Are you a bulldog?
This was the subject line of an e-mail I recently received.
The way our computer system is configured, an e-mail from an unknown sender goes through a category called junk mail. In that way, we are not bombarded with unsolicited messages all day. We all check our “junk mail” regularly. After deleting those offering lower mortgage rates, enhanced intimacy opportunities, and AA Advantage messages, we often find an e-mail from a long forgotten friend or a confirmation of a hotel reservation.
Sometimes we even find a message from a prospective client.
We, of course, approach these inquiries with great caution, forwarding them a secretary who will arrange for a conflicts check and perhaps, an appointment for a consultation if appropriate.
This e-mail intrigued me. It caused me great self reflection and pause. Was I a bull dog? Did I aspire to be one, if I wasn’t one already? How could ever look at myself in the mirror again and not think : Are you a bull dog?
Some clients, particularly in the area of family law, have described certain lawyers as pit bulls, piranhas, sharks, tigers. Even after almost two years back in private practice, I had not yet classified myself zoologically. Perhaps it was time.
In a desire to be helpful to those who are also thinking about whether they fit into the bulldog mold, I have come up with a handy self administered quiz.
- Do you view each case that you are retained in as a challenging endeavor? Are your passionate about your client’s cause? Are you excited about working on the matter?
- Do you research the law do determine if you have a remedy for the dispute, a cause of action that allows you to file a lawsuit?
- Is the result of your meetings with your client a planned strategy, homework assignments, next steps, a timeline?
- Do you return your client’s phone calls promptly? Do you initiate calls to your client to see what progress is being made on his or her part?
- Do you explore avenues of alternative dispute resolution, settlement, out-of-the box solutions for complex and sensitive issues?
- Are you prepared to try your case? Has discovery been completed? Parties and witnesses prepared? Pleadings in order?
- Do you consult with your partners, associates, colleagues, experts in the field about novel issues and intricate discovery methods?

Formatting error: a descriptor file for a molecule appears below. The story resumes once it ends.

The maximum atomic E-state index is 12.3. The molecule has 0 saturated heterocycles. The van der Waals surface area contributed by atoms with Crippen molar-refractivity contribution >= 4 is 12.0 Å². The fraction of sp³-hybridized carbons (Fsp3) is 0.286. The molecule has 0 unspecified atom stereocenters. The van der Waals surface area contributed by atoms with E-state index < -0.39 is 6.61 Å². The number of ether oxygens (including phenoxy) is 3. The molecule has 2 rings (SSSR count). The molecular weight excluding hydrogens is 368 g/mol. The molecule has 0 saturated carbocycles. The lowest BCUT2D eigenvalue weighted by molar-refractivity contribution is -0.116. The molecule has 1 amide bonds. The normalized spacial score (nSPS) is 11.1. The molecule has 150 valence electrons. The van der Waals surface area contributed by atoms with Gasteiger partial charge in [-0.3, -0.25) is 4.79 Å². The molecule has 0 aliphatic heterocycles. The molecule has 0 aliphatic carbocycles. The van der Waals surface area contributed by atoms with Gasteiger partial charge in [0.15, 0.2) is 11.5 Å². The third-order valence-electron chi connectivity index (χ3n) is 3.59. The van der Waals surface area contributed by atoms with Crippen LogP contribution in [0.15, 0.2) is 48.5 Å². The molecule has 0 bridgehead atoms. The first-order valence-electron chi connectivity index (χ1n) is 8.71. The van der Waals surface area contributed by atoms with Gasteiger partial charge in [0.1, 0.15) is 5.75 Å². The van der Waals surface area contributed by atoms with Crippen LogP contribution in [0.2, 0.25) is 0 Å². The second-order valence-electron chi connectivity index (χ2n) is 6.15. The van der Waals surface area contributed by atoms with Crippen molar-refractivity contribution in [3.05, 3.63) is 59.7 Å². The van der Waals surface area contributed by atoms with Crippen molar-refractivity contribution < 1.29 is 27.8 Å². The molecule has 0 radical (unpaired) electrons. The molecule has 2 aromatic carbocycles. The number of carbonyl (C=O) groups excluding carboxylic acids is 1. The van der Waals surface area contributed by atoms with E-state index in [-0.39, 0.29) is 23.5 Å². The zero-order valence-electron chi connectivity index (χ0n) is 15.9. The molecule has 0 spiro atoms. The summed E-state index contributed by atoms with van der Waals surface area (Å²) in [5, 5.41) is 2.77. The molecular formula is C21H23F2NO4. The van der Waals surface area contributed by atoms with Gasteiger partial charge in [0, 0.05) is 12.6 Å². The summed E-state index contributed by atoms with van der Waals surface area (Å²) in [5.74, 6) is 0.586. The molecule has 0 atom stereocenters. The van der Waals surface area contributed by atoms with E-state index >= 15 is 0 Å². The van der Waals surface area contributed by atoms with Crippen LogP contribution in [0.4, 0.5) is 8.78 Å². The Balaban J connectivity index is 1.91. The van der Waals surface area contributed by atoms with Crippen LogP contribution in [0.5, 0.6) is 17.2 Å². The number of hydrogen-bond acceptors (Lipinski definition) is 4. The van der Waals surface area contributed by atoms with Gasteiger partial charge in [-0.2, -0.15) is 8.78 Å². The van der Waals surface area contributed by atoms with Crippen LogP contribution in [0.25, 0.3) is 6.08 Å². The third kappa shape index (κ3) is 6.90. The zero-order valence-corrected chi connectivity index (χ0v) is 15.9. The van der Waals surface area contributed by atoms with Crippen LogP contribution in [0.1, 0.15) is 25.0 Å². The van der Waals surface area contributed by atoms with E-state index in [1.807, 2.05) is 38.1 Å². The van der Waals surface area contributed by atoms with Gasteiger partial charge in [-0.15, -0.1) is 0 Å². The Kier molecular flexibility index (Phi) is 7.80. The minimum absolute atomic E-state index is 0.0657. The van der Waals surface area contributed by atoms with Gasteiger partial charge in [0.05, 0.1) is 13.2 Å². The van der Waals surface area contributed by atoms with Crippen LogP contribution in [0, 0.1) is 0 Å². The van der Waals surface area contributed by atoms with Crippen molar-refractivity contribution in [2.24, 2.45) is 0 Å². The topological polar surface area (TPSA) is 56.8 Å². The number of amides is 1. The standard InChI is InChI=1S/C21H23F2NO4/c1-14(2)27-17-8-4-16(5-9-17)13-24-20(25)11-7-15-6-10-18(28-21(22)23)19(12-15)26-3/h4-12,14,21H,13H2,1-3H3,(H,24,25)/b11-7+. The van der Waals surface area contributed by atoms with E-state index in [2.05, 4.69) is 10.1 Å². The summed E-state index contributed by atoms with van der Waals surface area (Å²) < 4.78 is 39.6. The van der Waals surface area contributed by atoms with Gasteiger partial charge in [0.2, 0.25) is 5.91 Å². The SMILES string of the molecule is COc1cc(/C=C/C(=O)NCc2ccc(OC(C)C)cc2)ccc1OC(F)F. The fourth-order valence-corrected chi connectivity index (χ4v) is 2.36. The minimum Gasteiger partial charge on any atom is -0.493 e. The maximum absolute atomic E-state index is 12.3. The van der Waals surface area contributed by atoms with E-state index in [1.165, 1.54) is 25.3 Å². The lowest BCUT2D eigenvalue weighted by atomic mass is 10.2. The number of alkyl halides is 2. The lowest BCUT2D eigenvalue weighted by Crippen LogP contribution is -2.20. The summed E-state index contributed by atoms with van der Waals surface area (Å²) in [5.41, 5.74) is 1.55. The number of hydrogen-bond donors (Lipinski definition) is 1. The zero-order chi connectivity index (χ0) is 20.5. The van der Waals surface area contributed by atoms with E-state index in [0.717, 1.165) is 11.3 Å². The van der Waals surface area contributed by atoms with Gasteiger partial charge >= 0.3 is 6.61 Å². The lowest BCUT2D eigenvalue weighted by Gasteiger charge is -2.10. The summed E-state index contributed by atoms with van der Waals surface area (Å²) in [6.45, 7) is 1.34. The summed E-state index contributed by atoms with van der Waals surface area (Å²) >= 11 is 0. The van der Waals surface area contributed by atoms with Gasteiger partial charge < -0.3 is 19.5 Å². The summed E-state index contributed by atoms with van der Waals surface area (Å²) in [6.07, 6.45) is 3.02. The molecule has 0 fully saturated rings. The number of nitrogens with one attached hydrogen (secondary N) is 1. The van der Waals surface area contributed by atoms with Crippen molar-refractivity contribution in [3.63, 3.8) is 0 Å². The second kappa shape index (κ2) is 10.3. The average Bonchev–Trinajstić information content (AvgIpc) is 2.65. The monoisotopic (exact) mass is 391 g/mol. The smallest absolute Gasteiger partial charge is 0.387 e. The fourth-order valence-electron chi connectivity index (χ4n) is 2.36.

- Do you supervise your paralegal, associate, secretary in a manner that produces the best product? Do they try to avoid walking past your office for fear of being on the receiving end of delegation of work?
- Are you courteous to opposing counsel, guardians ad litem, clerks, bailiffs and judges?
- Do you believe that your client’s emergency is your emergency?
- Do you listen, consider, plan and determine the best action necessary? Do you follow through on that action to completion?
- Do you take time to discuss the case patiently and thoroughly with your client so there are no misunderstandings? Do you confirm your understanding in writing?
- Do you discuss the weaknesses of the client’s cases, as well as the strengths?
- Are you still returning phone calls at 9 pm at night? Do you have night awakenings about filing deadlines, case resolution, one more thing you should do to prepare for trial? Do you work at home, on evenings and weekends? Do you read articles on how much sleep one can survive on?
Chances are if you answered “yes” to many of these questions, you are a bulldog.
It’s not easy being a bulldog, is it? Clients want us to literally fight for them. They want us to bark or speak louder than would be polite, to humiliate their spouse or ex-spouse, and to drag them through the mud. They may even find it desirable to have us “nip” at the opposing party.
Maybe that’s what they want in their bulldog. However, legal ethics do not permit such actions.
I never responded in kind to that e-mail. I met with the client and yes, our firm was retained. I would assume I met her bulldog test. Whatever the criteria she used, we, as lawyers, all know that a bulldog is a very prepared, caring, zealous and ethical lawyer. That’s the kind of bulldog we all long to be.
By: Susan E. Block